I'm sure my sister will know exactly what this is about merely by the title.
My father emigrated to the United States from Greece in the 1950s. His first job was working for his uncle, also an immigrant, who owned a diner/coffee shop on Lexington Avenue in Manhattan. Over time, my father learned the diner business and went on to own at least seven diners of his own (I may have missed one or two in my count.)
Being a blue collar worker, you'd think my dad was pretty handy with tools.
He wasn't. Not in the least.
He was, however, very talented at running a diner. He had all the requisite skills. He picked good locations for his diners. He knew shrewd strategies for negotiating with suppliers, hiring and retaining help and hiding income from the IRS. In short, he had a special aptitude for the diner business. He could also cook up a storm. But, for all of his blue collar-ness, my father wasn't handy. Whenever he assembled something pursuant to a set of directions, vital parts would, without fail, be left over.
Who really needs handlebars and a second wheel on a bike anyway? It's now a unicycle, enjoy!
My father's lack of handyman skills must've been especially vexing to him in light of the fact that his younger brother, my Uncle Leo, became a highly-skilled carpenter after arriving in America. Uncle Leo owned a successful contracting business for about 40 years.
Here are some everyday products that come in tubes:
Whenever my father came to an impasse during a repair or assembly project around the house, usually caused by his lack of expertise, his fallback remedy was to send me to the hardware store for some magical, yet-to-be-invented item that "comes in a tube."
If you saw the movie "My Big Fat Greek Wedding," you know that Nia Vardalos's dad used Windex as a panacea for all the world's ills. I wish it were that simple with my father. Keeping an ample supply of Windex on hand would've been easy. But, no, that's not how it was in our house.
Here are some examples of how my father would invoke the Miracle of the Magic Tube. The heavy Greek accent is hard to replicate in writing, so you'll have to use your imagination:
"Boy! Boy! [He usually called me "Boy!" reserving my real name for times of anger.] Boy! Gee Gee Christ, this window won't open. Go to de hardware store, they have a new thing to loosen windows, it comes in a tube."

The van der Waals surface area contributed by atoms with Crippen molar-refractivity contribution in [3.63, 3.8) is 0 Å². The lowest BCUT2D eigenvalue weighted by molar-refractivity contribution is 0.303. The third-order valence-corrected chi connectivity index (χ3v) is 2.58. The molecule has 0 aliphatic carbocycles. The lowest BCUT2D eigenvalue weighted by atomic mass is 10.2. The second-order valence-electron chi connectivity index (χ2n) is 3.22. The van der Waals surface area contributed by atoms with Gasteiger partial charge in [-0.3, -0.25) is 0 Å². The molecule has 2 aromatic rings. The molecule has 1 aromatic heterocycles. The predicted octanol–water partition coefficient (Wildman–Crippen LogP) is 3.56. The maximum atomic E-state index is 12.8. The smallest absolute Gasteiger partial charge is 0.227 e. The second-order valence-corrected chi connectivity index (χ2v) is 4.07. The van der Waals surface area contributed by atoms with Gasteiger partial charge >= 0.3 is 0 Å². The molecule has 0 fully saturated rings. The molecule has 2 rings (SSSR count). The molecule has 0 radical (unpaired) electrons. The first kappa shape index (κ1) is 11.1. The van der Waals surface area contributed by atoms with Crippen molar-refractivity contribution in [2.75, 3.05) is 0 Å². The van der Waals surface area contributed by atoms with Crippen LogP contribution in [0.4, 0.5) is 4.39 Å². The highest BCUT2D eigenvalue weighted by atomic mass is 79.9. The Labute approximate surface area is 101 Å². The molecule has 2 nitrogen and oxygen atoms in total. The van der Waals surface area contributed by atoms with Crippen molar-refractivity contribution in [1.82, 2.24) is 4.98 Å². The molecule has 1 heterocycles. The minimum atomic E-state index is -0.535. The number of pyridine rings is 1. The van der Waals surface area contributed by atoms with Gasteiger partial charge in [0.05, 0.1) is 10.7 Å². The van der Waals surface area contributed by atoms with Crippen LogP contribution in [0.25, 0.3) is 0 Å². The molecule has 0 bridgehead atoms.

So, off I'd go, in search of the Magic Tube.
Believe it or not, the hardware store never specifically had "window loosener" in a tube, but they did have some type of oil. But that was an easy one, I'm just warming up. Moving to the next level....
"Boy! Boy! The boat won't start. Go to de hardware store, they have boat starter. It comes in a tube."
That's not actually a picture of one of my father's boats, but it's not too far off. His last boat was bigger than this, but, of course, that only meant it caused bigger headaches. And, if you're wondering, there is no such thing as "boat starter" in a tube. I could write an entire book on my father and boating, but that'll have to wait. Not only until I get the time, but also until the trauma wears off.
It was, of course, embarrassing to ask for these tubes of crazy products that I knew didn't exist, but I had little choice. My father had sent me on a mission. I eventually developed a method of asking the clerk for these item that furtively included a denial in the question.
"You don't carry a tube of anything that will repair a broken lawn mower engine, do you? No? I didn't think so, I was just checking, thanks..."
My father's cure-all tube mania seemed to grow stronger as time went on. He was never discouraged by the fact that there was never a product "in a tube" to fix his latest repair problem. He persevered because he always knew that there was "a new thing in a tube" to handle the latest task at hand. What perplexed me most, in that pre-internet era, was where my father was reading about these supposedly new miracle products in a tube. I was pretty sure that advances in technology weren't discussed in the Daily Racing Form.
Eventually, my father was sending me to pick up Miracle Tubes that could repair home appliances, fix transistor radios, fill driveway potholes, replace leaky plumbing and, even, regenerate limbs.
Whenever I'd return from the hardware store empty handed -- my father never went himself, as you've probably gathered -- the failure would be attributed to my poor search skills. It never occurred to my father that this product didn't actually exist. And, of course, the lazy American stock clerk's own incompetence was a contributing factor.
That's the abbreviated story of my father and the Magic Tubes. All of this bending over the keyboard has stiffened my back quite a bit. I'm going out to buy some Ben Gay for my muscles.
I think it comes in a tube.